Cold winter means slow start to mosquito season

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wwltv.com

Posted on April 24, 2014 at 10:28 PM

Updated Thursday, Apr 24 at 10:28 PM

Tania Dall / Eyewitness News
Email: tdall@wwltv.com | Twitter: @taniadall

METAIRIE, La. -- The cold freezes the metro area saw this winter are keeping the mosquitoes at bay --- at least for now. That is the word from local entomologists. However, steps are still being taken to curb the mosquito population across the metro area.

"This is the pump mechanism that controls the amount of spray," Steve Pavlovich said while looking over equipment at Mosquito Control Services.

At dusk is when mosquitoes like to play, and on Thursday night spraying crews with the Metairie-based business -- a contractor with Jefferson Parish -- were on the job.

Crews are tracking down and targeting problem areas like a stretch of pooling water along Airline Highway.

"They really like areas like this that are grassy and have the scum on the water," said one crew member taking water samples.

So far this year, entomologists like Pavlovich say the mosquito population hasn't been problematic and the cold winter is a likely factor.

"We have winters that are very warm and really start the mosquito season off a lot earlier than normal. This was more a normal winter time, and we're experiencing a normal mosquito population," said Pavlovich.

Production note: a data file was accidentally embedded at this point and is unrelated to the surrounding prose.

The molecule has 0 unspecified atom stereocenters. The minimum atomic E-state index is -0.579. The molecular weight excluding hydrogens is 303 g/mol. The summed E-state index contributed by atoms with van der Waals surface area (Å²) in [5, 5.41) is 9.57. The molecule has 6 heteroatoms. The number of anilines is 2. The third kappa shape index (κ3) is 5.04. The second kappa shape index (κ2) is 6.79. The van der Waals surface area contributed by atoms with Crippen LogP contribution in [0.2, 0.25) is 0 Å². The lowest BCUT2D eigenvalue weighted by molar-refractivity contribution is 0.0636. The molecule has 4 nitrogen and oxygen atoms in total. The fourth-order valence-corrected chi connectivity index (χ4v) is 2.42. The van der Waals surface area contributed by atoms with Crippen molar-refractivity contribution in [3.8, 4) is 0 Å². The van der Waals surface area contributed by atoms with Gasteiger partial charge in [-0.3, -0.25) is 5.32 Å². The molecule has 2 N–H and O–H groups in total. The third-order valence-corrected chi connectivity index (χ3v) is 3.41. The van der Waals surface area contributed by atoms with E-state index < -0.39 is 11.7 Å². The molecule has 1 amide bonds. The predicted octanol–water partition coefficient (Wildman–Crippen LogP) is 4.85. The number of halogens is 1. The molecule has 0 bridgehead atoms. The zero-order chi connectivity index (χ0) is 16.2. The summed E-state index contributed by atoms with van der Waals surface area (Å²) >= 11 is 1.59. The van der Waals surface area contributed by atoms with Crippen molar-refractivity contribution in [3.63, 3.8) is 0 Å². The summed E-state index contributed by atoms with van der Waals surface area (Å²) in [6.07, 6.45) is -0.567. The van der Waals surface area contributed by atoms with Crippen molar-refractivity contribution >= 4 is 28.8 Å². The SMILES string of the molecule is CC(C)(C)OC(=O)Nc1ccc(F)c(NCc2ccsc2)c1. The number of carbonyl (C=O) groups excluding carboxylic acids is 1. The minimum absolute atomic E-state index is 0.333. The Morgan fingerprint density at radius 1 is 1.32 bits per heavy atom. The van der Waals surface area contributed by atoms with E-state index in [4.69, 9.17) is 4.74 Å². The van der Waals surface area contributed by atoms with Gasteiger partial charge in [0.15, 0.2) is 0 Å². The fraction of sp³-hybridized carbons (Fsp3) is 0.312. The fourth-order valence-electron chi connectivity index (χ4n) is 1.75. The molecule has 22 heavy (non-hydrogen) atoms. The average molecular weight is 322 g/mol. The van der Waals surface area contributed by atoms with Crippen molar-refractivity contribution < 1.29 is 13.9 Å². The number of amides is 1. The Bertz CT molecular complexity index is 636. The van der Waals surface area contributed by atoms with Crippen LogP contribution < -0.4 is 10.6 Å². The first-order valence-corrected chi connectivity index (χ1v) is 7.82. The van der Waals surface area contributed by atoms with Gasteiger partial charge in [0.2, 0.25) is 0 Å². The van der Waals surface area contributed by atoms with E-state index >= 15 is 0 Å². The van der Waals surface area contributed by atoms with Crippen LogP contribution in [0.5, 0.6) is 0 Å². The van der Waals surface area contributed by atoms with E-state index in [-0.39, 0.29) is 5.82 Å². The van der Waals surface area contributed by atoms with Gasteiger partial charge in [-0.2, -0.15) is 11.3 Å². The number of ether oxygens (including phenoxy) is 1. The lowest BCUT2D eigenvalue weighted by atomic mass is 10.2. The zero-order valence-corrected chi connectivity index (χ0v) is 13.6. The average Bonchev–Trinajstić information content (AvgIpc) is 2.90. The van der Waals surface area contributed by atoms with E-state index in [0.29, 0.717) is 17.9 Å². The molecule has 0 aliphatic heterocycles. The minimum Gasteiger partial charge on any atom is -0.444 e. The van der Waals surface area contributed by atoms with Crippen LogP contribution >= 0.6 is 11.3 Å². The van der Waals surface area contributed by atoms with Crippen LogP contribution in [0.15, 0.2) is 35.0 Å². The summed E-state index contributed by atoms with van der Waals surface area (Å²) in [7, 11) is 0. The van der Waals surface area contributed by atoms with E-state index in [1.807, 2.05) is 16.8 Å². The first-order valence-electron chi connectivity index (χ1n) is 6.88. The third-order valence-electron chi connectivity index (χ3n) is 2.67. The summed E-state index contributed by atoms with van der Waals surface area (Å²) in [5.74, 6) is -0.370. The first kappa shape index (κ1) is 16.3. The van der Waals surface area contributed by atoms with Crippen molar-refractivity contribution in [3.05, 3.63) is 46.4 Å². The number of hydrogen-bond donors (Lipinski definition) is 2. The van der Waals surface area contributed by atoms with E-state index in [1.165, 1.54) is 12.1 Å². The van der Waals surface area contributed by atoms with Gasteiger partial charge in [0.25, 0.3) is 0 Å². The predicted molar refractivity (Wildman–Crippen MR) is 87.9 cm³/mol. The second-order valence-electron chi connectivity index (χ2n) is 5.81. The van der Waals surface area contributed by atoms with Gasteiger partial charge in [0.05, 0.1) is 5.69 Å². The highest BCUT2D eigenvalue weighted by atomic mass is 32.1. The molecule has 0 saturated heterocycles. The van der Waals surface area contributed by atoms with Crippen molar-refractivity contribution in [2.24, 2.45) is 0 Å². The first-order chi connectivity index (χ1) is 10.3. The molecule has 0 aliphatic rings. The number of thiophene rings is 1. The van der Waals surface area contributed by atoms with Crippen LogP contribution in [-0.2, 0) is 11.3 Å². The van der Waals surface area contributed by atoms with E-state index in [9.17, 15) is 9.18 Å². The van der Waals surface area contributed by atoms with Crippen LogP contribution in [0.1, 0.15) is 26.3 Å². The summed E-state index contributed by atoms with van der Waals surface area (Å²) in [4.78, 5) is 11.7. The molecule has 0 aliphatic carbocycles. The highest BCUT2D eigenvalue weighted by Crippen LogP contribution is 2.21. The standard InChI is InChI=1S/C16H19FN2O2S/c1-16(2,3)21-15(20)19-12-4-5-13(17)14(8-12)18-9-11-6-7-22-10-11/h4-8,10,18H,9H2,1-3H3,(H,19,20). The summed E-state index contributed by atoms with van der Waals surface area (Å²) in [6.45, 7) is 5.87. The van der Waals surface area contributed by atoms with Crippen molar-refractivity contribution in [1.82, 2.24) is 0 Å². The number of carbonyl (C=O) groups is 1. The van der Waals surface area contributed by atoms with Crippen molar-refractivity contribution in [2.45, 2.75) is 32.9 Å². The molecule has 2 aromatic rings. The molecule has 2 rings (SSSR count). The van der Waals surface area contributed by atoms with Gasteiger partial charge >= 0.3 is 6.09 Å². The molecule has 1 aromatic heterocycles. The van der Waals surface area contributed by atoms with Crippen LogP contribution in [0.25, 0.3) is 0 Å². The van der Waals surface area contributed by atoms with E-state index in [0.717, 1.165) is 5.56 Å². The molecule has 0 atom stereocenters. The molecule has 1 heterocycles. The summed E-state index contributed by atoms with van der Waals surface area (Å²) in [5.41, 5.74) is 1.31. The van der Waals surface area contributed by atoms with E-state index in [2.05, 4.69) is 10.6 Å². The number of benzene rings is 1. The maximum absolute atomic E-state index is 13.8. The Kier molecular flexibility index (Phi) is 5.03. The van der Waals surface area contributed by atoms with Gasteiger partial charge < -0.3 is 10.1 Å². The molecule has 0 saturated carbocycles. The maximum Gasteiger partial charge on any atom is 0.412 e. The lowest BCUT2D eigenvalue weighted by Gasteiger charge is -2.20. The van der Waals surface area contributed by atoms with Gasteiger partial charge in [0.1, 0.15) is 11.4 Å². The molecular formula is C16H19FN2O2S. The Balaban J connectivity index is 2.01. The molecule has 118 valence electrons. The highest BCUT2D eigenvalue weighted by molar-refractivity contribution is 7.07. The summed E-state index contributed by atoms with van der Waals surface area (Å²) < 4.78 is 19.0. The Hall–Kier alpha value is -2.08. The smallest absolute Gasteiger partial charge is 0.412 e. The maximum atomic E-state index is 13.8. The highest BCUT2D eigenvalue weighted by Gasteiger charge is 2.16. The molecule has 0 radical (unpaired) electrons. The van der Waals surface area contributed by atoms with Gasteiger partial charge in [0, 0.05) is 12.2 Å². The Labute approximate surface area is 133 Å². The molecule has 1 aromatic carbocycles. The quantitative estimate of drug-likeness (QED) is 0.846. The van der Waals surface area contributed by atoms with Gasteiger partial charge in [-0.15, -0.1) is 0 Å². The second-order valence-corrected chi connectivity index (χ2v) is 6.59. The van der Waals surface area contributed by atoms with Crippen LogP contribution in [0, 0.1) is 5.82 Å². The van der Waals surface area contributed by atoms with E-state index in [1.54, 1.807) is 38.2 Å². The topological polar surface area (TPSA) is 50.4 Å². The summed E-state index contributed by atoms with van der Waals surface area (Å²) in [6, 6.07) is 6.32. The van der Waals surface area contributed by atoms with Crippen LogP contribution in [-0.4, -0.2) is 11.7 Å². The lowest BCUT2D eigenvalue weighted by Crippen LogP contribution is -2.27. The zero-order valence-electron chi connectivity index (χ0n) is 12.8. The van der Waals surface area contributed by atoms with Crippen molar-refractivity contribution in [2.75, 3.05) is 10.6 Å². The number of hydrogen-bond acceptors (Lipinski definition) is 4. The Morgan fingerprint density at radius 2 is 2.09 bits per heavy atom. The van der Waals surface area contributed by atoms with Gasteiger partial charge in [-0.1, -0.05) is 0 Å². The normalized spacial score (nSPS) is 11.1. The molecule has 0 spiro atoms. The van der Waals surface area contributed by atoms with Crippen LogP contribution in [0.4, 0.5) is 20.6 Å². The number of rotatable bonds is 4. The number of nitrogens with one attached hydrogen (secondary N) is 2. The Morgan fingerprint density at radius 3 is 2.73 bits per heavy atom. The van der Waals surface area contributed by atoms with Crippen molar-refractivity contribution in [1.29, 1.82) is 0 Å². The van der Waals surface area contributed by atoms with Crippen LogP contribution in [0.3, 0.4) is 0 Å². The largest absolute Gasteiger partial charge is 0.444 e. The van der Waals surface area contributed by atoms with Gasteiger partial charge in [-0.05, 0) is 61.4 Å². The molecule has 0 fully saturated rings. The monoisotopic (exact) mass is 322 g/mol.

"This is what you're looking for, little mosquitoes, they're wiggling around," said Dr. Claudia Riegel with the New Orleans Mosquito, Termite, and Rodent Control Board.

In Orleans Parish, Riegel said tackling the mosquito population is a year-round battle.

"We don't actually stop because it doesn't get cold enough here to kill our mosquitoes," said Riegel.

The Control Board monitors around 100 mosquito traps checked several times a week across the city. It is also gearing up for a mosquito breeding season that will explode once summer temperatures hit.

"We've also gotten our equipment ready, calibrated, our airplane or spray trucks, and looked at everything. So we're ready to go," added Riegel.

Even though you might not be feeling the bite right now -- experts say now is the time to do your part.

"Making sure that their doors and windows and screens fit tightly. As well as policing their own yard for potential containers that can breed mosquitoes. Really anything as small as bottle cap of water," said Pavlovich.

The Louisiana Department of Health and Hospitals says so far this year, no mosquitoes have tested positive for West Nile or St. Louis Encephalitis. DHH says to date there have been no cases of those viruses in mosquitoes, humans or horses.

 

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